Labour market projections and time allocation in Myanmar
Application of a new computable general equilibrium (CGE) model
Myanmar has, in recent years, strengthened its focus on human capital as a development pillar, and introduced legislation and adopted conventions on child labour. But child exploitation continues, including use of forced labour by the military and children performing hazardous work. Moreover, Myanmar faces a rapidly closing window of opportunity within which to train its workforce to meet the future challenges of declining population growth and an ageing society.
To address the twin challenges of child exploitation and future labour market needs, we study a comprehensive stylized education reform package for child workers aged 10–14. We employ a newly developed dynamically recursive 2021–40 computable general equilibrium model for Myanmar to analyse the economic and household income distribution impacts of a combined child work elimination and education programme allowing current child workers to achieve the same distribution of educational attainment as wider society over a 15-year transition period.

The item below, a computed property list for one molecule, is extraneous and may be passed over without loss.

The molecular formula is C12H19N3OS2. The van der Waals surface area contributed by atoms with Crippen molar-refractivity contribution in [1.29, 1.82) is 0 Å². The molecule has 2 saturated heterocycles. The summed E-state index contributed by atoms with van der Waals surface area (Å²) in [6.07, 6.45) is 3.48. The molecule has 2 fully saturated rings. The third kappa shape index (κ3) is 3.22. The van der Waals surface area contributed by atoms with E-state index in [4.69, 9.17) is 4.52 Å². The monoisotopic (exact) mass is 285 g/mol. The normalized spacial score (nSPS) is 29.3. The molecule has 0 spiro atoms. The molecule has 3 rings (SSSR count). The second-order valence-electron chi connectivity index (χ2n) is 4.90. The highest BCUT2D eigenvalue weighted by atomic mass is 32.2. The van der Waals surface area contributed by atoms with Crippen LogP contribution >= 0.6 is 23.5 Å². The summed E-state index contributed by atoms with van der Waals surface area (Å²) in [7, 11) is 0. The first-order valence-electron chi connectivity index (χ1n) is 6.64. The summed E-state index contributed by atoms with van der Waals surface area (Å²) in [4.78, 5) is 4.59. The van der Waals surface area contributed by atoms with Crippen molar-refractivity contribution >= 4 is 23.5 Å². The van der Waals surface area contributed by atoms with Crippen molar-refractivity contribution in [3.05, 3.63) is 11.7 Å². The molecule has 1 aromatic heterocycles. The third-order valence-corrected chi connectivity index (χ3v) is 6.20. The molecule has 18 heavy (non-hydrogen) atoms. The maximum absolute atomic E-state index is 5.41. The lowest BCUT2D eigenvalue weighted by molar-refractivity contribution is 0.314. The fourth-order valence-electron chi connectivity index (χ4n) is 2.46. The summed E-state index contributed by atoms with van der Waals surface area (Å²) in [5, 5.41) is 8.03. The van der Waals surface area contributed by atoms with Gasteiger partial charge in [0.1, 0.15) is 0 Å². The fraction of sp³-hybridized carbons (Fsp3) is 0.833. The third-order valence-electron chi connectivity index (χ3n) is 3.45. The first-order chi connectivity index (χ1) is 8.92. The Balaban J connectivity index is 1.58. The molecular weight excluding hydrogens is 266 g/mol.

While child work elimination would be costly for disadvantaged rural households, the combined programme may leave them better off, though only after a long transition period. At the societal level, the opportunity costs of child work elimination outweigh the long-term economic benefits of education over our 20-year horizon.
In spite of the lack of societal economic benefits, our proposed reforms do seem to be advantageous, dealing with the unethical and appalling continuation of child labour practices while improving income distribution in favour of disadvantaged rural households. This would allow Myanmar to move towards the goal of SDG8, ‘Decent Work and (Inclusive) Economic Growth’, while training current generations to support an ageing Myanmarese society.